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  • Amazing Science Field Trip for your Preschooler & Big Kid: The Philippines’ First Mobile Digital Planetarium

    We covered the Philippines’ first mobile digital planetarium and we want you, SP readers, to be the first to hear about it.
    by Justine Camacho-Tajonera .
  • Stellarium PlanetariumSP had the privilege of getting a star gazing session at the Philippines’ first Mobile Digital Planetarium located at the Diliman Preparatory School along Commonwealth Avenue last May 18, 2010. We first heard about it on the news and we definitely wanted you, our dear SP moms and dads, to be one of the first to hear about this educational facility. Go on an amazing science field trip. Bring your preschooler or big kid to this fantastic planetarium and spark their interest in the sciences.


    Built for Future Filipino Scientists, Astronomers and Astrophysicists

    “I didn’t bring this planetarium to the Philippines for college and postgraduate students,” says former senator and President & CEO of Diliman Preparatory School, Anna Dominique “Nikki” M. Coseteng. “I brought it here for the kids. I don’t want to limit the big dreamers and the future leaders just because they don’t have the proper equipment and the chance to see what’s possible. This is for the future Filipino scientists, astronomers and astrophysicists.”


    Ms. Coseteng personally invested in the planetarium, called SkyXplore, and made sure that it was mobile in structure so that it could be toured around the Philippines. Right now, it is located in the Diliman Preparatory School which was put up by Ms. Coseteng’s mother, Alicia M. Coseteng, 41 years ago.


    Advocating a Love of Learning: Doman System, EPIP and Robotics

    “I believe that learning isn’t all theory and concepts. Life is about knowing how to solve problems practically. Kids are very astute and eager to learn. It is us adults who actually stunt their capacity to learn by putting limits to what they can study,” further explains Ms. Coseteng. This is why she brought the Glenn Doman Gentle Revolution System to her school and made it part of the Early Childhood Education curriculum. This system can be used by parents with babies as old as six months. As long as parents don’t use the tools as a way to pressure their children but rather, as a way for kids to just naturally learn and enjoy the process, the system has been guaranteed to be effective. Coseteng not only invested in the Planetarium and the Doman System but also in a proprietary English Proficiency Intervention Program (EPIP) and a robotics lab for kids as young as preschoolers.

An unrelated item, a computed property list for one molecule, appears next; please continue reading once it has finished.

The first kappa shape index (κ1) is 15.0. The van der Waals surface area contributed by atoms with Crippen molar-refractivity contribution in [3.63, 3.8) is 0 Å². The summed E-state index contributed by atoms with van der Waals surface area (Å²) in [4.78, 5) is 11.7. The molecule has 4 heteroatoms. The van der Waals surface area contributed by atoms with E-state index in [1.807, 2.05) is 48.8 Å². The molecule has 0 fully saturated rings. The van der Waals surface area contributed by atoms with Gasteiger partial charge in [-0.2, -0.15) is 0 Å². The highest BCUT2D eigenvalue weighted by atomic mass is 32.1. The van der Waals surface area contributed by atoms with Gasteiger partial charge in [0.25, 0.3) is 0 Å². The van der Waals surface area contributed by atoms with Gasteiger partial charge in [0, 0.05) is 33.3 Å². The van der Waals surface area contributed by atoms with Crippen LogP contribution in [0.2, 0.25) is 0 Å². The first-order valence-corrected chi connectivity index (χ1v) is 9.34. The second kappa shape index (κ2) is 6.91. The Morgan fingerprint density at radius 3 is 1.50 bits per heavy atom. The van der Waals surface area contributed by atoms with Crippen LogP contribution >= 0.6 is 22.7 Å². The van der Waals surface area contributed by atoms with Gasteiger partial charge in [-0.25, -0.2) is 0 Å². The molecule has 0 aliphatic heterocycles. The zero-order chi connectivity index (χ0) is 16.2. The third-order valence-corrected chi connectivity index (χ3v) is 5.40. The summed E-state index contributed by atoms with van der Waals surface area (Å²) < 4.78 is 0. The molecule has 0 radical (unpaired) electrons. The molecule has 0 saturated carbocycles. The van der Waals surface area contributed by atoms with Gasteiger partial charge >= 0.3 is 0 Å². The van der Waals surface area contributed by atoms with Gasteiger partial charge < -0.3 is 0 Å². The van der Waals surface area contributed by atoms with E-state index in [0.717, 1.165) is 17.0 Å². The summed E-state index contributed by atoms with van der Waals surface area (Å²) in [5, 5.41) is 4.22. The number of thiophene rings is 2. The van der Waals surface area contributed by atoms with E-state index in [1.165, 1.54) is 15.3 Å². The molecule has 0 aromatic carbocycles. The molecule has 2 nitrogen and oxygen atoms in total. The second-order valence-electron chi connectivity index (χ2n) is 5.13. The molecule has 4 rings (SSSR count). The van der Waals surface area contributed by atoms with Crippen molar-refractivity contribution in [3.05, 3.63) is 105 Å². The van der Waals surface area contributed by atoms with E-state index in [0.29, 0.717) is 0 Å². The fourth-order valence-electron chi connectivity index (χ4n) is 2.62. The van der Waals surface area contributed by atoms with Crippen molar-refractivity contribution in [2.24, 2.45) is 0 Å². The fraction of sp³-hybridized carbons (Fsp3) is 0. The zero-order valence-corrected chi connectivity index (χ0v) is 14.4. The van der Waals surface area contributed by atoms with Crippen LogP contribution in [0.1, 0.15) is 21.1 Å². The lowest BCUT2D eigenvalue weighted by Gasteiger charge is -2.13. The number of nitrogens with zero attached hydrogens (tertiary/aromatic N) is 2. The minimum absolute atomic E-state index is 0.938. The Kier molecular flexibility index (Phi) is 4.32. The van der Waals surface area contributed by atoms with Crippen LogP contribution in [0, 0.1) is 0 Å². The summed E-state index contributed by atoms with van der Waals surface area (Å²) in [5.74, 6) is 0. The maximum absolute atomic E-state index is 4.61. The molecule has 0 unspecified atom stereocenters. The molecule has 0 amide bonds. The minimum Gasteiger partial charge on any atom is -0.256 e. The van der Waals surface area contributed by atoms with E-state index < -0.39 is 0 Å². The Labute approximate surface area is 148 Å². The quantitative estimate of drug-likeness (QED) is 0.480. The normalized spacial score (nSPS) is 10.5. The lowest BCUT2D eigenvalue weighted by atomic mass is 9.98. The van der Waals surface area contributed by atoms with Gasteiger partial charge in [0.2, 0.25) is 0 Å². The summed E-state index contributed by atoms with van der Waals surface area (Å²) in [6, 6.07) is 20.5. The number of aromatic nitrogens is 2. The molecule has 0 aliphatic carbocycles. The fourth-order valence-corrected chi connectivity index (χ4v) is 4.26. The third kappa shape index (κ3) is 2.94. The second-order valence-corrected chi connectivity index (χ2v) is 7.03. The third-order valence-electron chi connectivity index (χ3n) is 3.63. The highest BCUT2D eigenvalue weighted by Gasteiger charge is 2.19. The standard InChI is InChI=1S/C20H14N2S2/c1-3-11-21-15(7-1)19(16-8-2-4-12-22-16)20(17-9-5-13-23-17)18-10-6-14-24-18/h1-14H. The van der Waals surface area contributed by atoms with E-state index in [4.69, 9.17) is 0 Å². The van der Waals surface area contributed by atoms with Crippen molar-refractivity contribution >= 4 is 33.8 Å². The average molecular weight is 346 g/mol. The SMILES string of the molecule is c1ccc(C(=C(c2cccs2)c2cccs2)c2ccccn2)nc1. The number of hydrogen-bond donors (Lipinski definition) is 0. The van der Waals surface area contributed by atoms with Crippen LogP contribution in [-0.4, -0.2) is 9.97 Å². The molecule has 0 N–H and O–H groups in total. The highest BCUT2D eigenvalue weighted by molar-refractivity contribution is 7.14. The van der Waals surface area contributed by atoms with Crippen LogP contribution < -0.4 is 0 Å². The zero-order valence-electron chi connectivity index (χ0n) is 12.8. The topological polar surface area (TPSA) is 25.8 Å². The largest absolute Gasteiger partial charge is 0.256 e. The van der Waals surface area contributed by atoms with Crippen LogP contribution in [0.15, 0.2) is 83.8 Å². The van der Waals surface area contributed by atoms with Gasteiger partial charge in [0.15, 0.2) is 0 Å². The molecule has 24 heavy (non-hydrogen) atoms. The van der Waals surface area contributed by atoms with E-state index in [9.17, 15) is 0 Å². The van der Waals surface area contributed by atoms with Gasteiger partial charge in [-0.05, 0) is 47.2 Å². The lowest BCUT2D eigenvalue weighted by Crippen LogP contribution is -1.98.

Highly Interactive and Based on Actual Scientific Observation

    The planetarium is inside a bubble tent, seven meters in diameter and can be set up from scratch in about twenty minutes. According to Coseteng, the planetarium itself was made in Argentina but the technology behind it comes from the U.S. “This planetarium is highly interactive and is based on the current location of the heavenly bodies in relation to the earth. Kids will be exposed to the fascinating world of astronomy and physics by simply being inside the planetarium,” she adds. Astronomy is actually an ancient science and one in which scientific observation is very evident. Scientists from long ago wrote down their observations of the night sky and recorded them over thousands of years, creating very precise predictions and measurements.

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    First, we all saw a 180 degree view of the sky with a glaring sun. We weren’t really impressed yet. But when Eyna Domingo, our astronomer guide, informed us that she was going to remove the effects of the atmosphere from the picture and expose us to the real sky, we waited with baited breath. The effect was dramatic. The planetarium darkened and we were all amazed at the sight of the stars as they were positioned over the daytime sky.

    Click here to learn more about the SP team's Digital Planetarium experience.



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